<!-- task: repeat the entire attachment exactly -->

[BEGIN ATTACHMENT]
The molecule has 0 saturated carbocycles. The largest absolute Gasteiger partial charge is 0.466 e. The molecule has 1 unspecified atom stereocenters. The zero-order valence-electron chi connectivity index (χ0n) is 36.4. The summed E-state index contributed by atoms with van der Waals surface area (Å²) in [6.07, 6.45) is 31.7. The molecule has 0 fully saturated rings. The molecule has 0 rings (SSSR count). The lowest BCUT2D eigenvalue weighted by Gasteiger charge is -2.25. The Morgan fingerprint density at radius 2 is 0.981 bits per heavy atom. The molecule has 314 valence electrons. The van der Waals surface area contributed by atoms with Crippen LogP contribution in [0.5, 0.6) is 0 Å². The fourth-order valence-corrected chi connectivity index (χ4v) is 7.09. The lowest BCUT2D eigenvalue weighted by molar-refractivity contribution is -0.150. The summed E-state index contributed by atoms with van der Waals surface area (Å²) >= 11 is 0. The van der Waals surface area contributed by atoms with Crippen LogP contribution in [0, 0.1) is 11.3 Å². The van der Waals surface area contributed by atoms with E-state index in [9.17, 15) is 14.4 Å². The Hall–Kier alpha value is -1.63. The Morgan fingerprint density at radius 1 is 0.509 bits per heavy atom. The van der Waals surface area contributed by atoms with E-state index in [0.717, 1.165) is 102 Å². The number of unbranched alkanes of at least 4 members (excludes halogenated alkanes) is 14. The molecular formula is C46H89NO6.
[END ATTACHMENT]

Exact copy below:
The molecule has 0 saturated carbocycles. The largest absolute Gasteiger partial charge is 0.466 e. The molecule has 1 unspecified atom stereocenters. The zero-order valence-electron chi connectivity index (χ0n) is 36.4. The summed E-state index contributed by atoms with van der Waals surface area (Å²) in [6.07, 6.45) is 31.7. The molecule has 0 fully saturated rings. The molecule has 0 rings (SSSR count). The lowest BCUT2D eigenvalue weighted by Gasteiger charge is -2.25. The Morgan fingerprint density at radius 2 is 0.981 bits per heavy atom. The molecule has 314 valence electrons. The van der Waals surface area contributed by atoms with Crippen LogP contribution in [0.5, 0.6) is 0 Å². The fourth-order valence-corrected chi connectivity index (χ4v) is 7.09. The lowest BCUT2D eigenvalue weighted by molar-refractivity contribution is -0.150. The summed E-state index contributed by atoms with van der Waals surface area (Å²) >= 11 is 0. The van der Waals surface area contributed by atoms with Crippen LogP contribution in [0, 0.1) is 11.3 Å². The van der Waals surface area contributed by atoms with E-state index in [9.17, 15) is 14.4 Å². The Hall–Kier alpha value is -1.63. The Morgan fingerprint density at radius 1 is 0.509 bits per heavy atom. The van der Waals surface area contributed by atoms with E-state index in [0.717, 1.165) is 102 Å². The number of unbranched alkanes of at least 4 members (excludes halogenated alkanes) is 14. The molecular formula is C46H89NO6.